There they go again: Gannett shutters the 119-year-old Melrose Free Press

Postcard via Wikimedia Commons

Gannett has pulled the plug on the Melrose Free Press. The weekly published its final edition on Thursday, July 29, and employees were told it was all over on Thursday morning of this week, according to sources.

As best as I can tell, the Free Press had no dedicated staff members, and I haven’t heard of any layoffs. This was a move aimed at saving printing costs. Gannett’s Wicked Local website for Melrose will live on, though, as you’ll see, most of it consists of news from other communities, as is Gannett’s practice. For those who really want a print edition, the guessing is that they will receive the Observer Advocate, which currently serves the neighboring communities of Reading, Wakefield and Malden.

Melrose is served by a Patch site and by the Melrose Weekly News, a family-owned chain whose papers also cover Wakefield, North Reading and Lynnfield. Mike Carraggi, Patch’s regional editor for Massachusetts, New Hampshire, Rhode Island and Maine, tweeted that he’ll “continue making sure Melrose has as much independent reporting as possible via Patch.”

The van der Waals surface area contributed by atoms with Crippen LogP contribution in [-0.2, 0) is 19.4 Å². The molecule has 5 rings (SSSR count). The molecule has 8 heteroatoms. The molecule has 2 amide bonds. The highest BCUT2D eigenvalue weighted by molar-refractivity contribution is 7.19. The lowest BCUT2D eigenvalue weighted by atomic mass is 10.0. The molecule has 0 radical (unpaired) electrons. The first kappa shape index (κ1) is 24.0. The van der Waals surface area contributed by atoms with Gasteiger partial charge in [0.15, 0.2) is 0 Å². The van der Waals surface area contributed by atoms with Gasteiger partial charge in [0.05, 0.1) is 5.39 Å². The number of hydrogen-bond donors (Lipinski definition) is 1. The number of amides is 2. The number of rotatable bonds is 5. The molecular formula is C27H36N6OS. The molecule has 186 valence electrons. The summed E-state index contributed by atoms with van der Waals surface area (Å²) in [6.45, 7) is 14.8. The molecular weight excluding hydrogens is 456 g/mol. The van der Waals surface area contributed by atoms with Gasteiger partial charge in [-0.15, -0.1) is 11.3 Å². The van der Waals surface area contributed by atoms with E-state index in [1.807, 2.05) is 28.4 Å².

The Free Press’ paid circulation was 639 as of March, according to the Alliance for Audited Media — a paltry figure given that U.S. Census data show Melrose is a city of about 28,000, with 11,329 households. Carraggi also tweeted that the paper hadn’t had a full-time reporter in several years.

The Melrose Free Press was founded in 1901, according to the Melrose Historical Commission. Unlike its two competitors at the time, Melrose did not charge — hence its name. (At the time of its demise, the Free Press was a paid product.) The paper was sold to Fidelity’s Community Newspaper Co. in 1991, which put it in the hands of a corporate chain. Cutting continued through various iterations of the chain, culminating in ownership by GateHouse Media, which merged with Gannett in 2020.

“In recent years,” the historical commission said, “the paper has weathered the decimation of advertising revenue that accompanied the rise of the Internet, and an ever-shrinking staff.”

Gannett always seems to be in retrenchment mode, but it’s been especially severe recently, with the chain shutting down its weeklies in Marlborough and Hudson and cutting back on print distribution in Newton.